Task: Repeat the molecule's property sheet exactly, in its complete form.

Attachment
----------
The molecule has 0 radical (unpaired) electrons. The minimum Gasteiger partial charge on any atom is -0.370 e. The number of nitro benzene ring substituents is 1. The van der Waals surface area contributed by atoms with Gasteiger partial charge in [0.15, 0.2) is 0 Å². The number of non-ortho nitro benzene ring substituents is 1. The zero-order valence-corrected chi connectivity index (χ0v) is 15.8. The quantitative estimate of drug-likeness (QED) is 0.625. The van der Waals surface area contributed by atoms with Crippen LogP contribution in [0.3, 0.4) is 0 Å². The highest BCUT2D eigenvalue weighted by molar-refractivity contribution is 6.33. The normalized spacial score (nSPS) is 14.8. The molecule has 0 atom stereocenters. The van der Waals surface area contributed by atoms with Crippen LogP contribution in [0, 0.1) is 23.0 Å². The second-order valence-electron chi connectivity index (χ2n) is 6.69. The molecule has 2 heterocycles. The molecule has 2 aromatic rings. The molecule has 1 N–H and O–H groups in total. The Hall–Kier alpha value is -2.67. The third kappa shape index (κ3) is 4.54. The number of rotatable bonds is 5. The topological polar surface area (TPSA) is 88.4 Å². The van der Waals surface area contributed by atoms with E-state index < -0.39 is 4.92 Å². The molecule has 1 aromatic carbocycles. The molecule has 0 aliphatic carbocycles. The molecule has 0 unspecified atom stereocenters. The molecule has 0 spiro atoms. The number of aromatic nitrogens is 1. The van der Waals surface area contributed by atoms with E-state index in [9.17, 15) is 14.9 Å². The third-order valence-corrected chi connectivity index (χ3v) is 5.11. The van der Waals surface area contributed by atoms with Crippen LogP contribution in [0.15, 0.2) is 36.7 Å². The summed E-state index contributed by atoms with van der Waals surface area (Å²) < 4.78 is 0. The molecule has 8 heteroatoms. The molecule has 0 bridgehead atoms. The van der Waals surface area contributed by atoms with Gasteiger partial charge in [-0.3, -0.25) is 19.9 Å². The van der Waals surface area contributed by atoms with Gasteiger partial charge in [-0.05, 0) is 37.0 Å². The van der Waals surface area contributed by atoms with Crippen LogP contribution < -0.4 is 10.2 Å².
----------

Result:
The molecule has 0 radical (unpaired) electrons. The minimum Gasteiger partial charge on any atom is -0.370 e. The number of nitro benzene ring substituents is 1. The van der Waals surface area contributed by atoms with Gasteiger partial charge in [0.15, 0.2) is 0 Å². The number of non-ortho nitro benzene ring substituents is 1. The zero-order valence-corrected chi connectivity index (χ0v) is 15.8. The quantitative estimate of drug-likeness (QED) is 0.625. The van der Waals surface area contributed by atoms with Crippen LogP contribution in [0.3, 0.4) is 0 Å². The highest BCUT2D eigenvalue weighted by molar-refractivity contribution is 6.33. The normalized spacial score (nSPS) is 14.8. The molecule has 0 atom stereocenters. The van der Waals surface area contributed by atoms with Crippen LogP contribution in [0, 0.1) is 23.0 Å². The second-order valence-electron chi connectivity index (χ2n) is 6.69. The molecule has 2 heterocycles. The molecule has 2 aromatic rings. The molecule has 1 N–H and O–H groups in total. The Hall–Kier alpha value is -2.67. The third kappa shape index (κ3) is 4.54. The number of rotatable bonds is 5. The topological polar surface area (TPSA) is 88.4 Å². The van der Waals surface area contributed by atoms with E-state index < -0.39 is 4.92 Å². The molecule has 1 aromatic carbocycles. The molecule has 0 aliphatic carbocycles. The molecule has 0 unspecified atom stereocenters. The molecule has 0 spiro atoms. The number of aromatic nitrogens is 1. The van der Waals surface area contributed by atoms with E-state index in [9.17, 15) is 14.9 Å². The third-order valence-corrected chi connectivity index (χ3v) is 5.11. The van der Waals surface area contributed by atoms with Crippen LogP contribution in [0.15, 0.2) is 36.7 Å². The summed E-state index contributed by atoms with van der Waals surface area (Å²) < 4.78 is 0. The molecule has 8 heteroatoms. The molecule has 0 bridgehead atoms. The van der Waals surface area contributed by atoms with Gasteiger partial charge in [-0.3, -0.25) is 19.9 Å². The van der Waals surface area contributed by atoms with Gasteiger partial charge in [-0.05, 0) is 37.0 Å². The van der Waals surface area contributed by atoms with Crippen LogP contribution < -0.4 is 10.2 Å².